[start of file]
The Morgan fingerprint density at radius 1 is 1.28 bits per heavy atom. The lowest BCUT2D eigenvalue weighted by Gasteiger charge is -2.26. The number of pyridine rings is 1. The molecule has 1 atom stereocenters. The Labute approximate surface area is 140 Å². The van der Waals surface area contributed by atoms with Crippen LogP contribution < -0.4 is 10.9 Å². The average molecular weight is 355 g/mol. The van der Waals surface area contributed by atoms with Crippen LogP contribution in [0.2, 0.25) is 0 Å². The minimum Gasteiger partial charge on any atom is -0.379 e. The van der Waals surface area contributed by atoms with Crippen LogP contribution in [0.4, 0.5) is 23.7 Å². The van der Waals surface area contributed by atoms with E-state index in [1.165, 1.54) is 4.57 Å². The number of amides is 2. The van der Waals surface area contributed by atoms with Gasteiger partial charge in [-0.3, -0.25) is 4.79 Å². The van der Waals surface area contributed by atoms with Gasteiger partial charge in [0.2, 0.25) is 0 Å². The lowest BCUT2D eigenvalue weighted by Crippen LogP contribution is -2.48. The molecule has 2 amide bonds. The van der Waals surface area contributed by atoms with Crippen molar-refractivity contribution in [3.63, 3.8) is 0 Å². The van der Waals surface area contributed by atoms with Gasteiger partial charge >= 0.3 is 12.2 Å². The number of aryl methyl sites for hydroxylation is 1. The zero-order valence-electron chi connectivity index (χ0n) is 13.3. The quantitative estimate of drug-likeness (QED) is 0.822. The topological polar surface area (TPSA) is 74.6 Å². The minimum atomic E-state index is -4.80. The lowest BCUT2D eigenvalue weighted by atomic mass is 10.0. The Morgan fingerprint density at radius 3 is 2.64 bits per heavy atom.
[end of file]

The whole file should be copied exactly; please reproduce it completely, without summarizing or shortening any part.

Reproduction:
The Morgan fingerprint density at radius 1 is 1.28 bits per heavy atom. The lowest BCUT2D eigenvalue weighted by Gasteiger charge is -2.26. The number of pyridine rings is 1. The molecule has 1 atom stereocenters. The Labute approximate surface area is 140 Å². The van der Waals surface area contributed by atoms with Crippen LogP contribution < -0.4 is 10.9 Å². The average molecular weight is 355 g/mol. The van der Waals surface area contributed by atoms with Crippen LogP contribution in [0.2, 0.25) is 0 Å². The minimum Gasteiger partial charge on any atom is -0.379 e. The van der Waals surface area contributed by atoms with Crippen LogP contribution in [0.4, 0.5) is 23.7 Å². The van der Waals surface area contributed by atoms with E-state index in [1.165, 1.54) is 4.57 Å². The number of amides is 2. The van der Waals surface area contributed by atoms with Gasteiger partial charge in [-0.3, -0.25) is 4.79 Å². The van der Waals surface area contributed by atoms with Gasteiger partial charge in [0.2, 0.25) is 0 Å². The lowest BCUT2D eigenvalue weighted by Crippen LogP contribution is -2.48. The molecule has 2 amide bonds. The van der Waals surface area contributed by atoms with Crippen molar-refractivity contribution in [3.63, 3.8) is 0 Å². The van der Waals surface area contributed by atoms with Gasteiger partial charge >= 0.3 is 12.2 Å². The number of aryl methyl sites for hydroxylation is 1. The zero-order valence-electron chi connectivity index (χ0n) is 13.3. The quantitative estimate of drug-likeness (QED) is 0.822. The topological polar surface area (TPSA) is 74.6 Å². The minimum atomic E-state index is -4.80. The lowest BCUT2D eigenvalue weighted by atomic mass is 10.0. The Morgan fingerprint density at radius 3 is 2.64 bits per heavy atom.